So What Does This Have To Do With Prophecies?
A Few Famous Prophetic Predictions Analyzed
Jayabaya: “The Javanese would be ruled by whites for 3 centuries and by yellow dwarfs for the life span of a maize plant prior to the return of the Ratu Adil: whose name must contain at least one syllable of the Javanese Noto Negoro.”
Jayabaya was a Javanese prophet-king who lived from 1135 to 1157 AD. In the 1600s, Dutch people (“whites”) conquered Indonesia (including Java). In 1942, the Japanese (“yellow dwarfs”) occupied part of Indonesia (again, including Java), and returned control to the Indonesians in 1945.
So how does this one score?
- Unusual: I’d say so. Remarkably specific, actually.
- Before the event? Yes.
- Event happened? Well… one part happened: whites ruled for three centuries. But Japanese rule lasted for three years, not just one growing season, and the Ratu Adil (kind of like the Indonesian King Arthur) hasn’t returned yet. So no, the event heralded by this prediction has not happened yet.
- Subject unaware? It’s plausible that the Dutch had no knowledge of this prediction before they conquered Java. It’s also plausible that the Japanese had no knowledge either.
Final tally: hasn’t happened yet. Therefore not notable. Sorry, Javanese.
Luke 21:25: “And there shall be signs in the sun, and in the moon, and in the stars; and upon the earth distress of nations, with perplexity; the sea and the waves roaring”
This is Apocalypse stuff. “Signs in the sun” is incredibly vague, and besides, the Sun does weird things all the time; that’s why the Earth has auroras. Distress of nations? Again, not unusual. And the sea and the waves roaring? Nothing could be more common.
Score: Not unusual, therefore not notable.
John Elfreth Watkins: “Wireless telephone and telegraph circuits will span the world. A husband in the middle of the Atlantic will be able to converse with his wife sitting in her boudoir in Chicago. We will be able to telephone to China quite as readily as we now talk from New York to Brooklyn.”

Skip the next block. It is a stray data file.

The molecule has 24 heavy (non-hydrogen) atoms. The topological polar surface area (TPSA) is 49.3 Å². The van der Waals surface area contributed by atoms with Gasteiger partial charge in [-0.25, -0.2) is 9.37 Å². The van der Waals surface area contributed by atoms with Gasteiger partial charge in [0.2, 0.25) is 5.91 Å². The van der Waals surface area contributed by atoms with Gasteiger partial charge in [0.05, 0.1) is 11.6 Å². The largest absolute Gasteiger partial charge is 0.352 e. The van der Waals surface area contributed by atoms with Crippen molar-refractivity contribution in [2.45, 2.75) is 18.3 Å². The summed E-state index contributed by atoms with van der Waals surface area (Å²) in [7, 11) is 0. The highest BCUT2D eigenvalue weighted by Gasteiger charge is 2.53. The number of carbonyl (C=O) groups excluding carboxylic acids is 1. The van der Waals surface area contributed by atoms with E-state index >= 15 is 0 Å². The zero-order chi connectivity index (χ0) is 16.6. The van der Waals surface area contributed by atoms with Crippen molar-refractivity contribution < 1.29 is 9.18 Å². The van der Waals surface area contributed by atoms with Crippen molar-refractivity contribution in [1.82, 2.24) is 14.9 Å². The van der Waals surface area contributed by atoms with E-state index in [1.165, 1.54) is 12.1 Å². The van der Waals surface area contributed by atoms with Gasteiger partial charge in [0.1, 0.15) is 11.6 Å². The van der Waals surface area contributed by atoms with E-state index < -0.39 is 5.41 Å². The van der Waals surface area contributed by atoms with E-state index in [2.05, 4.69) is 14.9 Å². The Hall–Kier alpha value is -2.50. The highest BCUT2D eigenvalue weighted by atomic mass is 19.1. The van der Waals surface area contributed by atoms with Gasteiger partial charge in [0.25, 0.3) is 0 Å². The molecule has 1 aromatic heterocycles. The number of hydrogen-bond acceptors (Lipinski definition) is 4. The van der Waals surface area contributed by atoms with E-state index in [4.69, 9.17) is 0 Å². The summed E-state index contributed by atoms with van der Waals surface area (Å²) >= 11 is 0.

Watkins was a civil engineer in America. In 1900 he made 29 predictions about the future of technology, 10 of which came true. All 29 are as specific as this one is.
- Unusual? You bet.
- Before the event? Indeed.
- Event happened? Definitely.
- Subject unaware? I guess it’s possible that the engineers at Motorola and all the other early wireless phone companies has read an article in an issue of The Ladies’ Home Journal published over two generations earlier, but I don’t really consider it plausible.
Score: It passes all four tests. Therefore it’s notable. The only thing is that Watkins isn’t considered a prophet, just a really good predictor.
These four criteria can be applied to any prediction, prophetic or otherwise. If a religion is to be judged on the quality of its prophetic predictions, then it’s vital that none of the predictions be false or made after the fact, of course. Predictions about common events might be true, but they really aren’t very interesting, so they should not be considered either. And self-fulfilling predictions need to be thrown out, no matter how interesting or attractive they are.
An ideal religion would therefore have all its prophetic predictions be either notable or currently unfulfilled (but still not common or self-fulfilling). Once all the
unsatisfactory prophetic predictions of a particular religion have been weeded out, the religions can be compared to each other to determine which best stands up to scrutiny.